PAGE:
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Survey: Afghans Feel Country Headed in Wrong Direction

  • Ayaz Gul

Smoke bellows after a suicide car bomb blast attacked a military convoy in Lashkar Gah, Helmand province, Afghanistan, Nov. 15, 2015.

Smoke bellows after a suicide car bomb blast attacked a military convoy in Lashkar Gah, Helmand province, Afghanistan, Nov. 15, 2015.

A new nationwide survey of public opinion in Afghanistan reports 58 percent of Afghans say the country is headed in the wrong direction.

The San Francisco-based Asia Foundation released its annual survey Tuesday in Kabul, saying that overall optimism has decreased across all Afghan regions.

The most frequently cited reason is insecurity (45 percent, up six percentage points from 2014), followed by unemployment, corruption in general, struggling economy and bad government.

The survey shows that 37 percent of respondents nationwide believe their country is moving in the right direction, down from 55 percent in 2014.

“This year, we see a sharp decrease in the levels of optimism among Afghans. This sharp decrease is the lowest percentage recorded in the 10 years of the survey,” an Asia Foundation official, Sayed Masood Sadat, told reporters in Kabul.

The survey polled more than 9,500 Afghan men and women representing 14 ethnic groups across all 34 provinces. The poll had a 1.6 percent margin of error.

FILE - Mullah Mohammed Rasool, the newly-elected leader of a breakaway faction of the Taliban, speaks during a gathering in Farah province, Afghanistan.

FILE - Mullah Mohammed Rasool, the newly-elected leader of a breakaway faction of the Taliban, speaks during a gathering in Farah province, Afghanistan.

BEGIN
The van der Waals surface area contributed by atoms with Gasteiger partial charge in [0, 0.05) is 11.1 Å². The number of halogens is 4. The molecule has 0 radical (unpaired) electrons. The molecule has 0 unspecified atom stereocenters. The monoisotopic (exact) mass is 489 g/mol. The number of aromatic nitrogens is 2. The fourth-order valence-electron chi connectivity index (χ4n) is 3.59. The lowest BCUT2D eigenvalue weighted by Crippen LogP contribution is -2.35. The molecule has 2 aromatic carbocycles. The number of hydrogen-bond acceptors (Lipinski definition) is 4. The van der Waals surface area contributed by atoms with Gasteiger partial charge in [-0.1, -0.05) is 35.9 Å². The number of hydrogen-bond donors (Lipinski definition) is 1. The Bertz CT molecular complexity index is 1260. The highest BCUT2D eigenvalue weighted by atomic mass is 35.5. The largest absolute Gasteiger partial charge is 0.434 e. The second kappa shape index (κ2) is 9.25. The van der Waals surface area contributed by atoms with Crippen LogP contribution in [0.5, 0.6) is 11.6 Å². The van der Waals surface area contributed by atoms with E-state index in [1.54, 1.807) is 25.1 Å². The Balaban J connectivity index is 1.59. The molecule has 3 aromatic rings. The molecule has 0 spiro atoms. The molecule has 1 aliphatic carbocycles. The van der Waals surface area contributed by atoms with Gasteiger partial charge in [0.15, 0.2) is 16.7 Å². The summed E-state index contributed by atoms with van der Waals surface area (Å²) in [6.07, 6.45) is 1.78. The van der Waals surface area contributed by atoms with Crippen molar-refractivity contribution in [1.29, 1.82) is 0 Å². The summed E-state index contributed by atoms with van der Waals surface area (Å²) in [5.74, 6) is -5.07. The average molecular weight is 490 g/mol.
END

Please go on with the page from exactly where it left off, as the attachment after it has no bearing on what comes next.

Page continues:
Taliban reconciliation

It says that around 62 percent Afghans believe the government’s efforts to reconcile with the Taliban and other armed opposition groups will help stabilize Afghanistan, showing a significant decrease from 73 percent in 2014.

The Taliban, taking advantage of last year's withdrawal of NATO’s combat mission, has escalated and expanded its insurgent activities to more areas of Afghanistan than at any point in time since 2001.

With the deterioration in security and rising unemployment due to dwindling foreign financial assistance, the number of Afghans who want to flee the country for a better future has spiked in recent months.

Afghan Foreign Minister Salahuddin Rabbani told parliament Monday that insecurity and unemployment are forcing people to flee to the country. He added 146,000 Afghans have sought refuge in Europe.

Rabbani said that around 80,000 Afghans have asked for asylum in Germany in recent months alone, saying 43 percent of the cases have been accepted.

But he warned that pending cases and new arrivals may face serious challenges because Germany and other European nations have toughened their immigration policies.

The German embassy has also launched a campaign through social media and billboards in several major cities in Afghanistan, including Kabul, in a bid to discourage Afghans from undertaking journeys in search of a better life in Europe.

The campaign warns Afghans of false promises by human smugglers and urges them not to believe the “rumors and false information” about free jobs, immediate citizenship and welcome payments for refugees arriving in Germany.

The Afghan passport office this year has processed record numbers of new passports for Afghans seeking to leave the country, according to the survey. It said, "Starting in 2011, the survey has asked respondents if they would leave Afghanistan if given the opportunity. This year, 39.9 percent of Afghans say "yes", an increase from 33.8 percent in 2011, while 57.9 percent say "no."

Some information is from Reuters, AP and AFP.

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